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Named Like My Name

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An individual has a perfectly unremarkable name, until someone unrelated, yet happening to share the same name, becomes well known. This can lead to the namesake basking in reflected glory or plunging into Embarrassing Middle Name territory. Naturally averts the One-Steve Limit.

A subtrope of Significant Name Overlap. Doing this deliberately, In-Universe, is Named After Somebody Famous.


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  • A series of ads for ESPN featured the daily life of a man named Michael Jordan. Every time he received a delivery, showed up for a reservation, got called in the doctor's office, there would be a disappointed "Oh" as soon as he identified himself as Michael Jordan.
  • A series of Australian ads centered on the story of Cameron Diaz, an unfortunately named man.
  • A 2014 Taco Bell ad found a bunch of men named Ronald McDonald and got them to talk up their new menu item.
  • Best Buy ran an ad where a customer suggested that Bill Gates should be their spokesman. And so Best Buy got Bill Gates —a rancher from Lufkin, Texas— to plug their stores.

  • A Rowan Atkinson routine for the Queen Mother's 90th birthday Royal Gala had him as an Australian named Alec Guinness who is quite puzzled that he was invited to take part, but doesn't quite twig that the letter was meant for the other Alec Guinness until the end.

    Films — Live-Action 
  • In Office Space, one of the protagonist's buddies is named... Michael Bolton, complete with Lampshade Hanging. "There was nothing wrong with it... until I was about twelve years old and that no-talent ass-clown started winning Grammys."
    Samir: Why don't you just go by Mike?
    Michael: No way. Why should I change my name? He's the one who sucks.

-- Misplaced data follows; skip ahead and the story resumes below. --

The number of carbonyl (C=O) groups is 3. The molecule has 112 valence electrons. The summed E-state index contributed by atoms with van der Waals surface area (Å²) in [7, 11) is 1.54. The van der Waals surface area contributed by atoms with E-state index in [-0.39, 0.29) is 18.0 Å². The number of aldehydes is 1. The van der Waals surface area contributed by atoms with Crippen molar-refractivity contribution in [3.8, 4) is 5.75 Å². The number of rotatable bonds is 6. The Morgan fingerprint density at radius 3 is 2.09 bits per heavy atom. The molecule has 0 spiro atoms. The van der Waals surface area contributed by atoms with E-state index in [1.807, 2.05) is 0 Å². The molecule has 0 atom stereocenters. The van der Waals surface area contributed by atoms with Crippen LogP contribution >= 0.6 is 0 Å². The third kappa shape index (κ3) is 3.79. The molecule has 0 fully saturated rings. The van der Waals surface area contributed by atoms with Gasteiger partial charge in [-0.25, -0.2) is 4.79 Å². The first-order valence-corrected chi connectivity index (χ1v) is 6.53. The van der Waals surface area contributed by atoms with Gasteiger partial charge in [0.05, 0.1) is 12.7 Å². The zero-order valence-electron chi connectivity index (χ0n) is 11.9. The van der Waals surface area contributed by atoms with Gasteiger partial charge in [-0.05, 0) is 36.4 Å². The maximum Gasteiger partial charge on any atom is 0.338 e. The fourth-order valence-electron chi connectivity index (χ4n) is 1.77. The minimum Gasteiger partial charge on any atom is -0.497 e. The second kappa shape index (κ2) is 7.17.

• The main character of the French film Camping shares his surname with former president Chirac. When asked why he doesn't change it, he replies "Why should I be the one to change my name?"
  • The plot of Saving Private Ryan revolves around finding Private James Ryan and bringing him home to his mother. Midway through the movie, they find James Ryan... but it turns out he's a different James Ryan.
  • The Big Lebowski: Jeffrey Lebowski, known to everyone as The Dude, is an unemployed stoner who likes White Russians. The plot of the film kicks off when he is mistaken for another man with the same name, the titular Big Lebowski, an insanely rich paraplegic.
  • In High Pressure, the delivery boy who arrives at Gar's corporation is named Augustus Vanderbilt. He's no relation to the Old Money Vanderbilts, but Gar, who is more or less a con artist, puts him on the corporation's board of directors.
  • In Cellular, Jessica Martin asks Ryan to protect her son Ricky.
    Ryan: Ricky Martin? You named your child Ricky Martin?!
    Jessica: It was before the singer
  • The Incredible Jessica James: Boone's ex-wife is named Mandy Moore. He has to clarify that she's not the Mandy Moore, and it's actually a fairly common name.

  • A couple of examples in the Adrian Mole books:
    • In True Confessions, the student living with Adrian's mother is Martin Muffet; and adds "and spare the jokes about tuffets and spiders, will you?"
    • In Prostate Years, Adrian's consultant is Dr Rubik, who sighs "yes, as in the damn cube".
  • Taken to an art form in Bill Fitzhugh's Pest Control, whose lead is named Bob Dillon, and was born a few years before Robert A. Zimmerman, better known as Bob Dylan, became famous. It didn't make for a happy childhood. He spends the entire book being confused with Bob Dylan, even by the CIA.
  • Jennifer Lopez in John Dies at the End.
  • Basically the whole point of Will Grayson, Will Grayson, where two teenagers in Chicago who share a name meet and then find their lives start to clash.
  • Óscar de León, the main character in The Brief Wondrous Life of Oscar Wao, has the name of a famous salsa singer. This is, though, never mentioned in the book.
  • John Sandford is fond of this trope. Minor characters named Bill Clinton, James Brown ("Not the James Brown?" "Why yes, I am. This is my disguise: keeps the groupies off."), and Henry Ford (a medical examiner: "doesn't know shit about cars") show up in the Prey and Virgil Flowers books.